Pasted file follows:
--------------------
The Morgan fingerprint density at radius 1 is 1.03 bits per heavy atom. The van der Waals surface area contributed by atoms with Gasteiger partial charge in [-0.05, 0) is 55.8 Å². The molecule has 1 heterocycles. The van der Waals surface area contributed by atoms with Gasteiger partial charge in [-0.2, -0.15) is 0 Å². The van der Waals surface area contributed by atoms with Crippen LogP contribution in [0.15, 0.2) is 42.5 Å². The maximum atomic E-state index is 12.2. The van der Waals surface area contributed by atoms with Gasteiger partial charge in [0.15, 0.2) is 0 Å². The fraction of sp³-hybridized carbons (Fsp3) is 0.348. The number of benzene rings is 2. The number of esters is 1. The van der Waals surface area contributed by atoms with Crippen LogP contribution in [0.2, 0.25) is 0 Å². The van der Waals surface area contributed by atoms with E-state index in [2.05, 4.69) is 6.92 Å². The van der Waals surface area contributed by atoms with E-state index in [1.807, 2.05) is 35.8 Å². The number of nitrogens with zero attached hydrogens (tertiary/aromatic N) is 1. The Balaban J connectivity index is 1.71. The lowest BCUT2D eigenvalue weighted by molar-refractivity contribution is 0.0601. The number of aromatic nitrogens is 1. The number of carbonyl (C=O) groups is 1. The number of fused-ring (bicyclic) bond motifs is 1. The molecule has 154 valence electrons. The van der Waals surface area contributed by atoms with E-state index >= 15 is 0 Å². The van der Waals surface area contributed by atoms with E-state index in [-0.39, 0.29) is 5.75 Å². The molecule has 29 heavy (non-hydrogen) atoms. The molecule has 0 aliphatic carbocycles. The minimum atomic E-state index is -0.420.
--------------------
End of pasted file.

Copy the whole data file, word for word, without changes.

The Morgan fingerprint density at radius 1 is 1.03 bits per heavy atom. The van der Waals surface area contributed by atoms with Gasteiger partial charge in [-0.05, 0) is 55.8 Å². The molecule has 1 heterocycles. The van der Waals surface area contributed by atoms with Gasteiger partial charge in [-0.2, -0.15) is 0 Å². The van der Waals surface area contributed by atoms with Crippen LogP contribution in [0.15, 0.2) is 42.5 Å². The maximum atomic E-state index is 12.2. The van der Waals surface area contributed by atoms with Gasteiger partial charge in [0.15, 0.2) is 0 Å². The fraction of sp³-hybridized carbons (Fsp3) is 0.348. The number of benzene rings is 2. The number of esters is 1. The van der Waals surface area contributed by atoms with Crippen LogP contribution in [0.2, 0.25) is 0 Å². The van der Waals surface area contributed by atoms with E-state index in [2.05, 4.69) is 6.92 Å². The van der Waals surface area contributed by atoms with E-state index in [1.807, 2.05) is 35.8 Å². The number of nitrogens with zero attached hydrogens (tertiary/aromatic N) is 1. The Balaban J connectivity index is 1.71. The lowest BCUT2D eigenvalue weighted by molar-refractivity contribution is 0.0601. The number of aromatic nitrogens is 1. The number of carbonyl (C=O) groups is 1. The number of fused-ring (bicyclic) bond motifs is 1. The molecule has 154 valence electrons. The van der Waals surface area contributed by atoms with E-state index >= 15 is 0 Å². The van der Waals surface area contributed by atoms with E-state index in [-0.39, 0.29) is 5.75 Å². The molecule has 29 heavy (non-hydrogen) atoms. The molecule has 0 aliphatic carbocycles. The minimum atomic E-state index is -0.420.